Little Tokyo Small Plates & Noodle Bar
1340 S. Carrollton Ave
New Orleans, LA 70118
Napoleon's Rating - **/*****
Little Tokyo has evolved into a mini-chain of local Japanese restaurants, but its Carrollton-area outpost is quite different. The full name spells out some of its specialties - noodles (especially in soups) and small plates, a mix of traditional and whimsical Japanese-style appetizers. Not mentioned in the name, but key to the format here, is karaoke. There is a rig up front by the bar and a network of private rooms that groups can rent by the hour to wail away while waiters ferry in more noodles, small plates and sushi.
A few restaurants have cycled through this Carrollton address, though many will likely remember it as the former Cuco's Mexican Café from years back. The interior has been thoroughly redone for this new concept, with a good deal of the dining room now taken up by private karaoke rooms. These are like lounges furnished with sofas and coffee tables, with the karaoke gear front and center. Rooms, and their corresponding hourly prices, range from small chambers for a few people to dens large enough to accommodate a sorority mixer. The conventional dining room is comfortable, with large booths and a broad bar. When the parties are rocking in back, their muted singing is audible in the front dining room, so you may hear some chanting and choruses over your noodles and sushi.
Service can seem genuinely clueless here, and in many cases it appears the wait staff are working their first restaurant jobs. Many seem uneasy with the large menu, which is understandable given its awkward structure and design. They seem generally frazzled. I'll attribute some of this to the format, perhaps, with waiters constantly having to check on the karaoke rooms, and maybe given the party atmosphere of the place it doesn't matter all that much. This isn't the spot for an elegant meal anyway. The sushi bar can back up when lots of orders flow in from the karaoke rooms, and once I was warned of a 30-minute wait for a roll.
You can find conventional Japanese restaurant items like edamame and gyoza dumplings here, but they're surrounded by such different company on the small plates and appetizer menu sections it's hard to notice them. There's tempura-fried pickles and spicy chicken wings, grilled green onions and chunks of yellowtail drenched in barbecue sauce. When you start seeing items like onion rings and sweet potato fries, or nachos and fries covered with curry sauce, it becomes clear a lot of this is intended to provide party food for the karaoke groups.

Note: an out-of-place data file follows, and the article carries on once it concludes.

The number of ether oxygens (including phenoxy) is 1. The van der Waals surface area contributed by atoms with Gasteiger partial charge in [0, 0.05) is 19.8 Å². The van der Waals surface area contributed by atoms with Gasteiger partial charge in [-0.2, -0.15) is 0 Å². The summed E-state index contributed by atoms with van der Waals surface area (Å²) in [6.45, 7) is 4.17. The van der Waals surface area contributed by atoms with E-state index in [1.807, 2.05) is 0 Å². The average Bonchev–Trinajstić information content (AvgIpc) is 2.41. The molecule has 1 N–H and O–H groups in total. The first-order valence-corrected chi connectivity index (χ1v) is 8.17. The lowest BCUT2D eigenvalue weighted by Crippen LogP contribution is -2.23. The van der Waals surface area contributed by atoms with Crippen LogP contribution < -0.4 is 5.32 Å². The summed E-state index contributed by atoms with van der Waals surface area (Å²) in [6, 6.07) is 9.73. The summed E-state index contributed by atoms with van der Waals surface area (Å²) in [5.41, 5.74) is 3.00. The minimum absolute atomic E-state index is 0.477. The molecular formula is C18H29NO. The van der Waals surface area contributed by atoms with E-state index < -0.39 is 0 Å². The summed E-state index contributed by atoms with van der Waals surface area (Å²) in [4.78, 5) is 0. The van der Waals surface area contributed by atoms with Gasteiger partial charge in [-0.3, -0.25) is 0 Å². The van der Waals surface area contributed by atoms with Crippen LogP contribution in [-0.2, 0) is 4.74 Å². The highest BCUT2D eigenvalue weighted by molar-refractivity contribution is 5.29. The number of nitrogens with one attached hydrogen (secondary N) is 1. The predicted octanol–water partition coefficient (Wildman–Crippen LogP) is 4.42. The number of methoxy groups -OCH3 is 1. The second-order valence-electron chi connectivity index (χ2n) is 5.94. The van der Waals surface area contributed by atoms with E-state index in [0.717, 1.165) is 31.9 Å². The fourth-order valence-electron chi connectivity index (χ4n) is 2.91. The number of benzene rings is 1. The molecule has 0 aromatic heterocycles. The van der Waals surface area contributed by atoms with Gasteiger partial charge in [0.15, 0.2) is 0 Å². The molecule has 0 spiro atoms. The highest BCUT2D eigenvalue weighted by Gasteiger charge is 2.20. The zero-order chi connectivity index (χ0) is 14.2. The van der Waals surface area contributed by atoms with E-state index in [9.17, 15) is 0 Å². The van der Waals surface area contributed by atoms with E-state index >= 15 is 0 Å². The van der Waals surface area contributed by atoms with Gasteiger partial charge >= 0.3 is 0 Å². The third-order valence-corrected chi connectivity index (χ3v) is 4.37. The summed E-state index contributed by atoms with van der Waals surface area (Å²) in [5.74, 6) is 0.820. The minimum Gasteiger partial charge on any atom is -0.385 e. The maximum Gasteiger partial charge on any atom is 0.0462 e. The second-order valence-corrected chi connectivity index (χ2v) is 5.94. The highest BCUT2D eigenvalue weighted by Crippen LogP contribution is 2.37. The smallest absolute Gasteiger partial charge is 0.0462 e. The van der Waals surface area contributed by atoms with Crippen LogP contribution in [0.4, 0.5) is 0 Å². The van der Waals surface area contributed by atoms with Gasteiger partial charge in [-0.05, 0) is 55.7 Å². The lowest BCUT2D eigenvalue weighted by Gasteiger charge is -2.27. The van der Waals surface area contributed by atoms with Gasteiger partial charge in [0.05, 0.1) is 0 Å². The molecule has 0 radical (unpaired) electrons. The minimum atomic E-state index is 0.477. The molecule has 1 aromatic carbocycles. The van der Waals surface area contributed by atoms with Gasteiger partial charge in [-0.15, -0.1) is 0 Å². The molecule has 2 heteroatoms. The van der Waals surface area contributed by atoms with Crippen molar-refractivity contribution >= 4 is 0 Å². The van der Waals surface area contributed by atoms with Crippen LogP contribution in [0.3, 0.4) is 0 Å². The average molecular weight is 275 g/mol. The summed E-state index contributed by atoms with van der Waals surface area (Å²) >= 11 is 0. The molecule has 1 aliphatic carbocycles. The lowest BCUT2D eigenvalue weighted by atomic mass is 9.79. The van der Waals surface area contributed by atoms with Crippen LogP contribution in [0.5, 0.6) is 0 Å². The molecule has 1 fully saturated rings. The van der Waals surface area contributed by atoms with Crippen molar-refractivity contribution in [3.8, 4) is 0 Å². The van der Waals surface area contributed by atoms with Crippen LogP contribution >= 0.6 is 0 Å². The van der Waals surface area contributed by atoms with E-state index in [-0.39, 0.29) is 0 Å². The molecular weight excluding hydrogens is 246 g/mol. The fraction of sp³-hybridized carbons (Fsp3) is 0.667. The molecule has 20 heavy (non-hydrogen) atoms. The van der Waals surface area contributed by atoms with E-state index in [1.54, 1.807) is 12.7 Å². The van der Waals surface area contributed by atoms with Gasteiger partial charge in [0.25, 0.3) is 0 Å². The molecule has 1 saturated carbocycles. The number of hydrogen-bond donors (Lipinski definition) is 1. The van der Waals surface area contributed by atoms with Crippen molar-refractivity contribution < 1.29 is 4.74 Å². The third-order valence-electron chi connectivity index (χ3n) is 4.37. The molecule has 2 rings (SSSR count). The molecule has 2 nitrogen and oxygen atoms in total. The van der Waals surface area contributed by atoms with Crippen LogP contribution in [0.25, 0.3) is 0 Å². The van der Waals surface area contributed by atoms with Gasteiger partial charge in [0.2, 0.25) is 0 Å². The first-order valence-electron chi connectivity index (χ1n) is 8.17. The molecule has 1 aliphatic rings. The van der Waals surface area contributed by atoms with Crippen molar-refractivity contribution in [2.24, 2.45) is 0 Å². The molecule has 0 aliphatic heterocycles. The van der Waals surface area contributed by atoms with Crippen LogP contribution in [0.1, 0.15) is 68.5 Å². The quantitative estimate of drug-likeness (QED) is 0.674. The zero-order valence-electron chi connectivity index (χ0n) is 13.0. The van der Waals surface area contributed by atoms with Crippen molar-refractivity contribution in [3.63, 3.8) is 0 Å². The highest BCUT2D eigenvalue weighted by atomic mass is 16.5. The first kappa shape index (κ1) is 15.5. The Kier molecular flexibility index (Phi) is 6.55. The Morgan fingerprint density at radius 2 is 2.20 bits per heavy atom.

Soups are the main attraction here. The term ramen usually brings to mind those cheap, dried noodle packets that get so many poor students through college, but in the Japanese tradition they are much more refined and interesting. Here they're served as meal-sized bowls filled with springy noodles, hearty broth and a mix of meats, vegetables and spice that you can customize per order. Load one up with bok choy, sprouts and pork and start slurping. Try the tonkotsu ramen, which has a pale-colored broth made from pork bone stock and is the most hearty of the lot. The sizzling stir-fries of yaki soba and thick udon noodles are good choices as well.
The specials, scattered around the confusing menu, have grown increasingly exotic. Spit roasted eel, for instance, is not a dish you see everyday, but it proved excellent, with sweet flesh, a crisp exterior and salty sauces on the side.
This is not the best place for a sushi experience. All the normal rolls and sashimi plates are here, but they're not done with any particular verve. You're better off adding a few of these items as sides to your soup or small plates parade than trying to make a full meal of them.
The drinks list here is longer, and more silly, than a Polynesian-style cocktail bar. There are lots of punches and "martinis" made with any conceivable combination of bar ingredients. Sake and Japanese beer are more traditional choices, but here you can mix them up for the "sake bomb," which apparently helps fuel many karaoke sessions.
It's all about how you order here. The noodle soups are less than $10 and make filling, satisfying meals all on their own. Most of the small plates are reasonably priced, but as is so often the case in this format they can really add up. In general, if you're going for soup expect a bargain and if you're going for other dishes expect a mid-priced meal of perhaps $30 per person.
Though not recommended for the conventional Japanese restaurant experience, Little Tokyo Small Plates & Noodle Bar certainly makes for an offbeat evening. As a spot for a quick, inexpensive, hearty bowl of Japanese soup it's excellent, while as a karaoke party spot it really has no peer in town. If you can handle a decidedly college-oriented ambiance you should have a good time here and get to try some interesting new flavors to boot.